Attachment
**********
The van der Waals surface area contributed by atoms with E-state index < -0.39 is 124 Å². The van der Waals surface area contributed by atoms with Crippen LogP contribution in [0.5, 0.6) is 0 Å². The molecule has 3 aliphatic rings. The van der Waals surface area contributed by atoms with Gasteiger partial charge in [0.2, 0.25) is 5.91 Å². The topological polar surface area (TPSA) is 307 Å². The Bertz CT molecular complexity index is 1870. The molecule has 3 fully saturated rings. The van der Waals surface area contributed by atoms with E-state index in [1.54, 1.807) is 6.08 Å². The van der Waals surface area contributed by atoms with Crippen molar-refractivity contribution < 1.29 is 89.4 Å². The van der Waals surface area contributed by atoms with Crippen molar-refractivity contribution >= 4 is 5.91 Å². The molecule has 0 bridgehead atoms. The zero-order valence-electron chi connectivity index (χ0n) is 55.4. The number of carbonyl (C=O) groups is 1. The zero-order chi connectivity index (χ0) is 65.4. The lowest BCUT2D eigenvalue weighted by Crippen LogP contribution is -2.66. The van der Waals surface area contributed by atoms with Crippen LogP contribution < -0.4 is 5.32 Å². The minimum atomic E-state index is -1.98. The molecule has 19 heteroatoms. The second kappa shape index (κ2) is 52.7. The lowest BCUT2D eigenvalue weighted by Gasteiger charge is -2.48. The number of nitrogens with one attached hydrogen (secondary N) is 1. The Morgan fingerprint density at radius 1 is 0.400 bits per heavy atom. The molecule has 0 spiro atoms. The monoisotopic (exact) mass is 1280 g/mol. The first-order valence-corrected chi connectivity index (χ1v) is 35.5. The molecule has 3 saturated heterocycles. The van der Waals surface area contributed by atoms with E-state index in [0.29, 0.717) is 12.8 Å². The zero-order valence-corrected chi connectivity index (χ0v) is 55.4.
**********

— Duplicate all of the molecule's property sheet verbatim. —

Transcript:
The van der Waals surface area contributed by atoms with E-state index < -0.39 is 124 Å². The van der Waals surface area contributed by atoms with Crippen LogP contribution in [0.5, 0.6) is 0 Å². The molecule has 3 aliphatic rings. The van der Waals surface area contributed by atoms with Gasteiger partial charge in [0.2, 0.25) is 5.91 Å². The topological polar surface area (TPSA) is 307 Å². The Bertz CT molecular complexity index is 1870. The molecule has 3 fully saturated rings. The van der Waals surface area contributed by atoms with E-state index in [1.54, 1.807) is 6.08 Å². The van der Waals surface area contributed by atoms with Crippen molar-refractivity contribution < 1.29 is 89.4 Å². The van der Waals surface area contributed by atoms with Crippen molar-refractivity contribution >= 4 is 5.91 Å². The molecule has 0 bridgehead atoms. The zero-order valence-electron chi connectivity index (χ0n) is 55.4. The number of carbonyl (C=O) groups is 1. The zero-order chi connectivity index (χ0) is 65.4. The lowest BCUT2D eigenvalue weighted by Crippen LogP contribution is -2.66. The van der Waals surface area contributed by atoms with Crippen LogP contribution < -0.4 is 5.32 Å². The minimum atomic E-state index is -1.98. The molecule has 19 heteroatoms. The second kappa shape index (κ2) is 52.7. The lowest BCUT2D eigenvalue weighted by Gasteiger charge is -2.48. The number of nitrogens with one attached hydrogen (secondary N) is 1. The Morgan fingerprint density at radius 1 is 0.400 bits per heavy atom. The molecule has 0 spiro atoms. The monoisotopic (exact) mass is 1280 g/mol. The first-order valence-corrected chi connectivity index (χ1v) is 35.5. The molecule has 3 saturated heterocycles. The van der Waals surface area contributed by atoms with E-state index in [0.29, 0.717) is 12.8 Å². The zero-order valence-corrected chi connectivity index (χ0v) is 55.4.